The only thing I can say about this run is wow. This was one of those runs that don't come very often for me. I felt great from the first step and actually felt like I was running faster/stronger as the race went on. It was hot and humid out but I never felt bothered by the heat. I ran happy and enjoyed seeing some of my athletes out on the course. I gave myself a bit of a boost when I could see that I'm running faster than anyone around me - this was giving me more and more strength and energy. At the end of the first lap my friend Chris told me I was 1st AG with about a minute lead. Hearing this gave me more energy. I kept running strong as I didn't know if some fast runner started way behind me in the swim. At one point I was passed by two pro males and I thought I could try to pace behind them on the bridge. Ha - that lasted about 400 meters! This run went by super fast and before I knew it I was running down the finish shoot. Finishing this race knowing that I gave all I had on the day and I felt so good from start to finish was a great feeling. I can't believe I won my age group and was 7th overall amateur. This was a great race as my 3rd 70.3 in 5 weeks. 

Post race:
After the race, I found Karel and we chatted about our day. I grabbed two slices of pizza and some pretzels and then walked to our team tent to cheer for and wait for the rest of our athletes. Karel went back to the townhome to rescue Campy (and to shower/eat) and I stayed at the venue for the rest of the race. Karel and I stayed until every one of our athletes crossed the finish line. It was so much fun to hang out with our athletes and to hear about their races.

As our last planned 70.3 of the 2019 season, we are feeling healthy, fit and strong and we are both excited to train for our last two races of the season..... Ironman Canada (in 9 weeks) and Ironman World Championship (in 20 weeks).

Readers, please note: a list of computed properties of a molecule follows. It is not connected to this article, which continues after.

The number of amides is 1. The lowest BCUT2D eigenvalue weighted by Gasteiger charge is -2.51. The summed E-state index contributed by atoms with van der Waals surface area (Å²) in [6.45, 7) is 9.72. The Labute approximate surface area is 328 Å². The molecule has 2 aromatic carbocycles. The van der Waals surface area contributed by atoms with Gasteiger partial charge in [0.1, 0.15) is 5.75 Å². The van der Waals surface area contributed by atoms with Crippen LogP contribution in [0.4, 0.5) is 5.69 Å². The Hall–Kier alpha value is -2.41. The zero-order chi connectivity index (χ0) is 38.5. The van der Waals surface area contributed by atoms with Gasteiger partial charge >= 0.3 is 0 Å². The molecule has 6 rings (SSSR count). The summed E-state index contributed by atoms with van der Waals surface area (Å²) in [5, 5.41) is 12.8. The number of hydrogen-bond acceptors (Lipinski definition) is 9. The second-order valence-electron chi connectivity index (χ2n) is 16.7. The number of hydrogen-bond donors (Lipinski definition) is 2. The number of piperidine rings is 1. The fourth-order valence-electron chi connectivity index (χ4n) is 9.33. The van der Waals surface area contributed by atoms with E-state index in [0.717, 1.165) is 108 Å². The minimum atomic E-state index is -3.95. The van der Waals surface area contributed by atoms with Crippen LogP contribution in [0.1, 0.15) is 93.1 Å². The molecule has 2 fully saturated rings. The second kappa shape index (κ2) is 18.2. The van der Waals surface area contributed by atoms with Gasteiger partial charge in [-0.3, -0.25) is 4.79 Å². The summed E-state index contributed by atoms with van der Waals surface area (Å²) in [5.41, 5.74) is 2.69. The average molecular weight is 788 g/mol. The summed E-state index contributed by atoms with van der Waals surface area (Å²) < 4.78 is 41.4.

Thanks for the cheers and a big thank you to the 2019 Trimarni team affiliates and supporters!
It was so great to see so many familiar athletes on the course, some of my nutrition athletes and thank you to the amazing volunteers! 

Gear and Sport Nutrition Race Recap coming soon.


IM 70.3 Chattanooga - Quick Recap

I remember a time not too long ago in my triathlon journey when my love for training outweighed my love for racing. Sure, race day was something I always looked forward to but with every race came expectations, pressure, competition and worry about the unknowns. Race day was stressful whereas there was nothing to worry about when I trained - as no one was watching.

Over the years, I've studied Karel and his love for racing. He loves to race. If he could, he would race every weekend. I've noticed that he always displays a few special "race day" qualities. Applying these strategies to my own pre-race and race day thought processes has allowed me to love racing as much as I love training.

Here are a few takeaways of how to enjoy racing and to get the most out of your race experience:
  • Don't chase results, PR's or podiums. Race the competition - whoever shows up on race day. 
  • Preparation builds confidence. 
  • Rely more on RPE over metrics to race more proactively (instead of being reactive and robotic). 
  • You don't need to prove anything to yourself or to anyone else on race day. 
  • Accept that everyone has to race with/in the same conditions. 
  • Understand that something/everything won't go well/right on race day. 
  • Don't waste energy on things out of your control. 
  • Focus on your own pre-race routine. Stay away from people who suck away your energy (including forums/blogs/social media).
  • Don't race with expectations or outcome focused goals. 
  • Always decide on the best tool for the job. It's good to have a plan but you also need to know how to adjust. 
  • Your mind should be as strong as your body.
  • Don't be afraid to fail.
  • Something good can come from every race. 
  • Don't race another athletes's race. 
  • Don't race with an ego, race for the joy of racing. 
  • Stay humble and confident. 
  • Know that you are always a work in progress. 
  • Don't let one race define you or your season. 
  • Avoid putting too much energy into one race day performance. 
  • Reflect on your race in a productive way so you learn from each race. 
IM 70.3 Chattanooga was a first-time event for me and Karel. Although we've raced in Chattanooga in the past, this course was something new for us to conquer. We really love the city and the community loves to welcome this event. The volunteers are incredible.